An acute shortage of protective equipment for healthcare workers dealing with the Covid-19 outbreak in Northern Ireland has been revealed in a leaked document that shows suppliers are warning some gear cannot be delivered until the summer.
Internal stock checks issued on Wednesday by the region’s health service listed item after item of personal protective equipment (PPE) as “out of stock”, including respirator masks, eye protection and basic hygiene products.
What do the restrictions involve?
People in the UK will only be allowed to leave their home for the following purposes:
- Shopping for basic necessities, as infrequently as possible
- One form of exercise a day – for example a run, walk, or cycle – alone or with members of your household
- Any medical need, to provide care or to help a vulnerable person
- Travelling to and from work, but only where this is absolutely necessary and cannot be done from home
Police will have the powers to enforce the rules, including through fines and dispersing gatherings. To ensure compliance with the instruction to stay at home, the government will:
- Close all shops selling non-essential goods, including clothing and electronic stores and other premises including libraries, playgrounds and outdoor gyms, and places of worship
- Stop all gatherings of more than two people in public – excluding people you live with
- Stop all social events, including weddings, baptisms and other ceremonies, but excluding funerals
Parks will remain open for exercise, but gatherings will be dispersed.
Of the 33 Covid-19 “affected products” listed on the leaked Northern Ireland document, 32 items were marked “out of stock”, with one kind of protective clothing marked “critically low in stock”. The documents suggest officials have released alternative products in response to the shortages from emergency stockpiles.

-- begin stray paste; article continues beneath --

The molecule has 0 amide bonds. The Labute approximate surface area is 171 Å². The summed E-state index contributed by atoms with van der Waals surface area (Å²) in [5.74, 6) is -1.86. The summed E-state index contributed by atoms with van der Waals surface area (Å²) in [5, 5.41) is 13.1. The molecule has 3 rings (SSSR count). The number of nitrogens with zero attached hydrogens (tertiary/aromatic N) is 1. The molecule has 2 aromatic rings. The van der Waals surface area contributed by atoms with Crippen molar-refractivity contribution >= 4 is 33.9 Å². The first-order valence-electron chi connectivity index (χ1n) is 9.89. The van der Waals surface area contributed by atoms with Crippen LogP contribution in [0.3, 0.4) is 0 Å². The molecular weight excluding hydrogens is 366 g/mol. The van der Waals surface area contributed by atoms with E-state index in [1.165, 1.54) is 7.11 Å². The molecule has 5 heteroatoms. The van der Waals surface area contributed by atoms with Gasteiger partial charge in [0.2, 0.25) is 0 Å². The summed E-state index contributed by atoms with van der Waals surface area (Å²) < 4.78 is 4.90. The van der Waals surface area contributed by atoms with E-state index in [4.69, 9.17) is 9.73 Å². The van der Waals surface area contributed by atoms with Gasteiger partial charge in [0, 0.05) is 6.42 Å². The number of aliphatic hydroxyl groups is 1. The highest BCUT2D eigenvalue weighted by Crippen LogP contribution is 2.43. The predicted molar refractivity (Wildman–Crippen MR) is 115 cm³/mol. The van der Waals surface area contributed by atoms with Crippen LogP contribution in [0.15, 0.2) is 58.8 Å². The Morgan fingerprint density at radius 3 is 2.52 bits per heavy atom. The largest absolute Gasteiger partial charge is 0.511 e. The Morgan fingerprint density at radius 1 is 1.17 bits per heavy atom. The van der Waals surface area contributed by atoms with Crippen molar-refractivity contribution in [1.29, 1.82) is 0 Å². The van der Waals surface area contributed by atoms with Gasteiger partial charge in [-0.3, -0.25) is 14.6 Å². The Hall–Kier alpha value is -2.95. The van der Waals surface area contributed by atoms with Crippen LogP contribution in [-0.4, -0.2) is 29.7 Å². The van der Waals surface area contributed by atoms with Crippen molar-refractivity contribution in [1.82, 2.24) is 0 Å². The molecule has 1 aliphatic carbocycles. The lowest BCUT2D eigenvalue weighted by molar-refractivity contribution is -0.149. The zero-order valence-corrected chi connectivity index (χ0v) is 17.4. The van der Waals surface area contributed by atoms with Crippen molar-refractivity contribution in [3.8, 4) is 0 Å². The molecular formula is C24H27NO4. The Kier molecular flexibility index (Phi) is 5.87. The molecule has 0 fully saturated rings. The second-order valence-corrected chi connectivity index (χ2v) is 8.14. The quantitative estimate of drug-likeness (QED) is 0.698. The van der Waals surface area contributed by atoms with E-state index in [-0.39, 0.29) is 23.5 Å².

The leak comes as authorities in both Wales and Scotland also scramble to release PPE from emergency stockpiles and announced measures to distribute supplies to frontline NHS and social care staff.
Libby Nolan, a senior nurse currently assigned to an intensive treatment unit (ITU) in south Wales, told the Guardian that some healthcare workers have begun preparing letters to be used in case they die, putting into writing how they were told to work without adequate PPE. She said they were “thinking ahead for insurance and litigation purposes” to ensure their families receive sufficient compensation.
She said PPE shortages remained at the end of last week, including goggles and FFP3 respirator masks, affecting staff safety, adding: “You just wouldn’t send firemen into a burning fire without apparatus, would you?”
On Friday, the British Medical Council in Wales said that while the Welsh government has advised there were sufficient PPE stocks, the reality was that “doctors on the frontline are experiencing shortages and many are extremely anxious over the adequacy of the equipment”.